Climate change mitigation is creating a roadmap to a nationalized financial system
A Biden administration executive order issued in May required the Financial Stability Oversight Council (FSOC) and its member agencies to report on the risks that climate change pose for the financial sector and to recommend the measures needed to mitigate the purported risks.
The October report garnered little press attention even though it represents the first step in the administration’s plan to use Dodd-Frank Act powers to effectively nationalize and thoroughly politicize the financial system. Existing statutes will be used to promulgate new financial regulations that will allow the administration to control the allocation of investment capital under the pretext of controlling financial sector systemic risk.
The current fashion in climate change discussions within the financial sector distinguishes between two sources of climate change risk: extreme weather-related losses caused by physical damage and losses associated with transitional risk. Transitional risks are hypothetical losses that could materialize if governments and consumers alter their policies and demand patterns in response to new information about the immediacy of existential threats man-made greenhouse gas emissions pose to the climate and the environment.
When it comes to weather-related events, those who believe that greenhouse gas emissions will inevitably lead to destructive global warming argue that higher temperatures will increase the frequency and severity of events like hurricanes, tornadoes, blizzards, droughts, floods, severe thunderstorms and hail. However, to date, there is little evidence that supports these predictions.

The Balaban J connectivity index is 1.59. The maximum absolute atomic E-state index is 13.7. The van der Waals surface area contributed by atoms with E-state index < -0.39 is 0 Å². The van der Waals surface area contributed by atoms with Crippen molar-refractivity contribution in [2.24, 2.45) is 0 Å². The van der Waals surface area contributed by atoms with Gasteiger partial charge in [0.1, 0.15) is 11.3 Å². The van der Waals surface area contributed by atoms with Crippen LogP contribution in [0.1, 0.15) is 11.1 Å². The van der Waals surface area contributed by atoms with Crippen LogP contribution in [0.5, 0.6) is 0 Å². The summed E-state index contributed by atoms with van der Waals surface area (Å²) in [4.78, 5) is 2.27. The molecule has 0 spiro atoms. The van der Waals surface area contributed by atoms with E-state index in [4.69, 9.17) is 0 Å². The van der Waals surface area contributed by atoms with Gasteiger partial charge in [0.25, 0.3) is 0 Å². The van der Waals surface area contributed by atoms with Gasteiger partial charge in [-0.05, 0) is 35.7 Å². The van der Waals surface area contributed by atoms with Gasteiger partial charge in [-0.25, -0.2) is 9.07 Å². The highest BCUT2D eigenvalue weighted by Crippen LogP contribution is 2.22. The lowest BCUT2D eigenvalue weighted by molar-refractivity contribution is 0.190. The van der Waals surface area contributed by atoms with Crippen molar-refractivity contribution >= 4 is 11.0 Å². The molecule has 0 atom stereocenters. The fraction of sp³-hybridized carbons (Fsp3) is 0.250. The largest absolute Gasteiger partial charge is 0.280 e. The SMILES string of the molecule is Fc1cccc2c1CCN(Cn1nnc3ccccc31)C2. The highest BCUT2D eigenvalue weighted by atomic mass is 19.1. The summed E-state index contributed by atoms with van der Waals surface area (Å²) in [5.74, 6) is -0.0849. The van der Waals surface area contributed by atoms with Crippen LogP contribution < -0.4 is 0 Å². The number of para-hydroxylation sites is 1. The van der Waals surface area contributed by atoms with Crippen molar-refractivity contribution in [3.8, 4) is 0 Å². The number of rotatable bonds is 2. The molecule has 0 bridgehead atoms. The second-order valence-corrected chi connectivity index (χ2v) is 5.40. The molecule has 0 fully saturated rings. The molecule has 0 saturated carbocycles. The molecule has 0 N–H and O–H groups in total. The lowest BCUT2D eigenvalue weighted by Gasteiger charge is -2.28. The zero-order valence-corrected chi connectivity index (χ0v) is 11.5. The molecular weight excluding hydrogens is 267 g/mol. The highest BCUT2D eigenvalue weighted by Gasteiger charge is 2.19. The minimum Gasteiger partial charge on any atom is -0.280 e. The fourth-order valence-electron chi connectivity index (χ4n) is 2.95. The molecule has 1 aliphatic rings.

According to Steven Koonin, President Barack Obama’s former Under Secretary for Science at the U.S. Department of Energy:
“Over the last, roughly almost a century, we see no detectable trends in hurricanes. We do see for about the last 70 years some intensification of precipitation over the land…In terms of record-high temperatures in the U.S., they’re no more common today than they were 100 years ago. Yes, sea level rise globally has been accelerating for the last several decades, but it was also doing the same thing in the 1930s when, in fact, human influences were much smaller. So a lot of what we’re seeing can be put down to natural variability, or at least we need to show that it’s not natural variability… And the temperature has already gone up by a degree [since 1900]. So it remains to be seen.”
Regulatory concerns about the importance of hypothetical weather-related financial sector losses are misguided. Banks and insurance companies have coped with losses caused by hurricanes, tornadoes, droughts and other extreme weather events for centuries.
Evidence suggests that, on average, extreme weather events pose little risk to banks’ solvency. A recent Federal Reserve Bank of New York study finds that, over the past 25 years, banks adeptly managed extreme weather events through smart underwriting practices, geographic diversification, and the profits that arise from the increase in loan demand that inevitably follows the aftermath of weather-related disasters.
Property and causality insurance companies are in the business of anticipating, pricing and mitigating losses associated with extreme weather-related events. Reinsurance markets exist to mitigate risks that cannot be managed internally. As a study by the Society of Actuaries documents, extreme weather-related losses have never endangered the solvency of a large insurer and insurance companies by nature are an unlikely source of systemic risk.